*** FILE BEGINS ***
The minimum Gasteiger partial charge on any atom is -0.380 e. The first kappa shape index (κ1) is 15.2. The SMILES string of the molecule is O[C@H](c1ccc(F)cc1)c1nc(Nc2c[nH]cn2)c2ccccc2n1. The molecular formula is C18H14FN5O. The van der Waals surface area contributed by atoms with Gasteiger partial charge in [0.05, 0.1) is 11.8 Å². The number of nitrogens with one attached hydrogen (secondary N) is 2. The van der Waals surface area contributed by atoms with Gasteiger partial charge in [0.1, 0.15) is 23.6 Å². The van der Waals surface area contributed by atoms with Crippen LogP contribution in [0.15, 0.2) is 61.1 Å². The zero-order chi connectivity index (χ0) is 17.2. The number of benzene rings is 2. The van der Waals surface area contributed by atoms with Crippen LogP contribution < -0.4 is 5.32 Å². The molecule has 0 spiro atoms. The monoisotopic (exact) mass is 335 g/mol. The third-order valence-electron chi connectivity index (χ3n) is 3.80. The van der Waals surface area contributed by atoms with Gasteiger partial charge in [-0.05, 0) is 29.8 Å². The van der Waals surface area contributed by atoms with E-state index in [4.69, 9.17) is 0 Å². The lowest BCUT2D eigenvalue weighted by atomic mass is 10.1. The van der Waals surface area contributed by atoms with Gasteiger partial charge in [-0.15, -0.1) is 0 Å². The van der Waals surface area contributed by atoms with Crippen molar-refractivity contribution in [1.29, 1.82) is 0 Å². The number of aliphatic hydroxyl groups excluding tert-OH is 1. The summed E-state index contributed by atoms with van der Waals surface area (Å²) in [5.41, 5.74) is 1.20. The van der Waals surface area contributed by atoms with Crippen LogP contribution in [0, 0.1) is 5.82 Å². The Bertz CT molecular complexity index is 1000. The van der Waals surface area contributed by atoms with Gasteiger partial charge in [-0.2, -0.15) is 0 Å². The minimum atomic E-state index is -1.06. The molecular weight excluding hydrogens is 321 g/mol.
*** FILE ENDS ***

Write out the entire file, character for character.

The minimum Gasteiger partial charge on any atom is -0.380 e. The first kappa shape index (κ1) is 15.2. The SMILES string of the molecule is O[C@H](c1ccc(F)cc1)c1nc(Nc2c[nH]cn2)c2ccccc2n1. The molecular formula is C18H14FN5O. The van der Waals surface area contributed by atoms with Gasteiger partial charge in [0.05, 0.1) is 11.8 Å². The number of nitrogens with one attached hydrogen (secondary N) is 2. The van der Waals surface area contributed by atoms with Gasteiger partial charge in [0.1, 0.15) is 23.6 Å². The van der Waals surface area contributed by atoms with Crippen LogP contribution in [0.15, 0.2) is 61.1 Å². The zero-order chi connectivity index (χ0) is 17.2. The number of benzene rings is 2. The van der Waals surface area contributed by atoms with Crippen LogP contribution < -0.4 is 5.32 Å². The molecule has 0 spiro atoms. The monoisotopic (exact) mass is 335 g/mol. The third-order valence-electron chi connectivity index (χ3n) is 3.80. The van der Waals surface area contributed by atoms with Gasteiger partial charge in [-0.05, 0) is 29.8 Å². The van der Waals surface area contributed by atoms with E-state index in [4.69, 9.17) is 0 Å². The lowest BCUT2D eigenvalue weighted by atomic mass is 10.1. The van der Waals surface area contributed by atoms with Gasteiger partial charge in [-0.15, -0.1) is 0 Å². The van der Waals surface area contributed by atoms with Crippen molar-refractivity contribution in [1.29, 1.82) is 0 Å². The number of aliphatic hydroxyl groups excluding tert-OH is 1. The summed E-state index contributed by atoms with van der Waals surface area (Å²) in [5.41, 5.74) is 1.20. The van der Waals surface area contributed by atoms with Crippen LogP contribution in [0, 0.1) is 5.82 Å². The Bertz CT molecular complexity index is 1000. The van der Waals surface area contributed by atoms with Gasteiger partial charge in [-0.2, -0.15) is 0 Å². The minimum atomic E-state index is -1.06. The molecular weight excluding hydrogens is 321 g/mol.